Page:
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The U.S. Occupational Safety and Health Administration has withdrawn a general duty clause citation issued against a New Jersey medical center as part of a settlement agreement on workplace violence prevention.
The settlement requires Paramus, New Jersey-based Bergen Regional Medical Center L.P. to take steps to prevent violence in the workplace, according to an OSHA press release issued last week.
In 2014, the agency notified the medical center that its employees were exposed to hazardous conditions associated with workplace violence and that it had not developed or implemented adequate measures to protect workers from assaults, according to the press release. A February 2015 agency inspection found the center’s workplace violence program to be inadequate because hazards had not been addressed effectively and workers were in continued jeopardy.
As part of the settlement, the general duty clause citation for keeping the workplace free of hazards was withdrawn and OSHA increased the penalty for a repeat citation for incorrectly recording workplace injuries on the OSHA 300A illness and injury reporting form to $14,000 from $13,600 initially proposed. The medical center agreed to withdraw its notice of contest to the citations and amended penalties and affirmed that the recordkeeping violation has been abated, according to the settlement agreement.
Bergen Regional Medical Center also agreed to make improvements to its health care workplace violence prevention program and to submit verification of these changes to OSHA by July 1. The program includes employee training, notification to employees on policies and procedures for reporting of violence incidents, post-incident review and hazard evaluation.
The medical center agreed to consent to and cooperate with OSHA inspections of its facility to monitor compliance with the settlement without requiring the agency to obtain subpoenas or warrants, according to the settlement agreement.
“This settlement holds Bergen Regional Medical Center L.P. accountable for ensuring it has an effective workplace violence prevention program that makes employee safety and health paramount,” Robert Kulick, OSHA regional administrator in New York, said in a statement.
The medical center highlighted the withdrawal of the citation in its statement about the settlement on June 2.
“As the complete picture of the medical center’s (workplace violence prevention program) became clear through the citation contest process, it was determined OSHA’s original allegation was misplaced and OSHA vacated the citation,” the center said.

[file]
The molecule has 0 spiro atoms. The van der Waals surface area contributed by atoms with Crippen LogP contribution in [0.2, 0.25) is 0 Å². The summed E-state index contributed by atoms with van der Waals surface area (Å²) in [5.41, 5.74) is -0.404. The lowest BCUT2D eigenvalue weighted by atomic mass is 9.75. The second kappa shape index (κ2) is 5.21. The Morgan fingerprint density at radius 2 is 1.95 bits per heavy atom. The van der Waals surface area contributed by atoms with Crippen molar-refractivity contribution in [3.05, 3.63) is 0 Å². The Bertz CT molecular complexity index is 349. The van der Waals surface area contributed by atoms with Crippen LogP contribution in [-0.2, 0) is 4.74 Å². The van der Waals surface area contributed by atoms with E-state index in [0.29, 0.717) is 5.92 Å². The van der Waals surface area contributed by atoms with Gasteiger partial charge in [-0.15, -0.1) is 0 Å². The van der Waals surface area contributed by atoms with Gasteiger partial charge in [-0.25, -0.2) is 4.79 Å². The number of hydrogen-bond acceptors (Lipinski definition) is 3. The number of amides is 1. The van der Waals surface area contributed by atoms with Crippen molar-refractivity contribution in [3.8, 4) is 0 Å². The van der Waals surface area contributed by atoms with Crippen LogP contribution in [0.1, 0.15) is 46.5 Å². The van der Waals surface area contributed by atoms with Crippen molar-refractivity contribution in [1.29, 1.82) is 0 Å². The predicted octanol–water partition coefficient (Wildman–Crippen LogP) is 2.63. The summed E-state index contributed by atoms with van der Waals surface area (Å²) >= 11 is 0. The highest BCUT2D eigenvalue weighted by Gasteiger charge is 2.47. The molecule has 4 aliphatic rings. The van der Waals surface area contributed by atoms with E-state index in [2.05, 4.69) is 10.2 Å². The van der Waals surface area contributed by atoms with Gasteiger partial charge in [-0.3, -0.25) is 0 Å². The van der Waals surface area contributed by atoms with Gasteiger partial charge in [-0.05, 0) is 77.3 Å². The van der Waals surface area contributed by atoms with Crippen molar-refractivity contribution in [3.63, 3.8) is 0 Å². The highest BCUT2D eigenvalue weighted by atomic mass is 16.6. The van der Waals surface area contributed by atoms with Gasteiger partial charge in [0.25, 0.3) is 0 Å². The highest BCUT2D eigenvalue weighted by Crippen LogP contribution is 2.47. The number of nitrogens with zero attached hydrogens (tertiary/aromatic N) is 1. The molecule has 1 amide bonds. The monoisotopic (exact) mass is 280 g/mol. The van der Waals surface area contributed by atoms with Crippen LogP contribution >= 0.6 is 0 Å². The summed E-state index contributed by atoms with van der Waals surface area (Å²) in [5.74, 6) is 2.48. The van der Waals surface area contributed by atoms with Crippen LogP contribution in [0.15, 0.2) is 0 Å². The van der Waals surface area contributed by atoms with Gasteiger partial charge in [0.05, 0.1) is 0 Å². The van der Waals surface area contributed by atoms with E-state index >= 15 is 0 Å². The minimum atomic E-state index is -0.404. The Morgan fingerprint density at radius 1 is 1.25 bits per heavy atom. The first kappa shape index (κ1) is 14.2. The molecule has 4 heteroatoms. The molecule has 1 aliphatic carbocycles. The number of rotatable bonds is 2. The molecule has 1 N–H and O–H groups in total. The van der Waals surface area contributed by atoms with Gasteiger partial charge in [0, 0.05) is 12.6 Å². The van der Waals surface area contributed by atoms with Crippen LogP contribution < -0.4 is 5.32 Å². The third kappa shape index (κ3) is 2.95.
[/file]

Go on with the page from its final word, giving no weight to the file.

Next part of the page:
Emerson, New Jersey-based Health Professionals and Allied Employees Local 5091, which represents employees of the medical center, surveyed its 520 members and found 20 of the 106 employees who responded reported that they were assaulted on the job in the past 12 months, including hair pulling, pinching, punches to the head, kicks, verbal abuse and spitting, according to an April report. Of the 20 members assaulted, 25% required medical treatment.
But only 65% of assaulted members reported the incident to a supervisor, while 33% of the 106 members who responded to the survey said the process for reporting assaults was unclear.
After reviewing the settlement, the union has concerns with the assessed fines, misinformation cited in the agreement and whether the settlement does enough to improve violence prevention safety measures, according to a statement released on Thursday.
“Given the history and extent of workplace violence at (Bergen Regional Medical Center), a fine of $14,000 is just considered the cost of doing business, a slap on the wrist,” said Bernie Gerard, vice president of the union, which filed the complaint that initiated the OSHA inspection and citations at the heart of the settlement.
The union supports the “rigid” controls for conducting meetings, training committee members, conducting hazard analysis, performing accurate incident reporting and tracking violent patients outlined in the settlement, but disputes management claims made in the settlement.
“Theoretically meetings are scheduled, but management does not provide staff the time to take time off to attend meetings,” he said.
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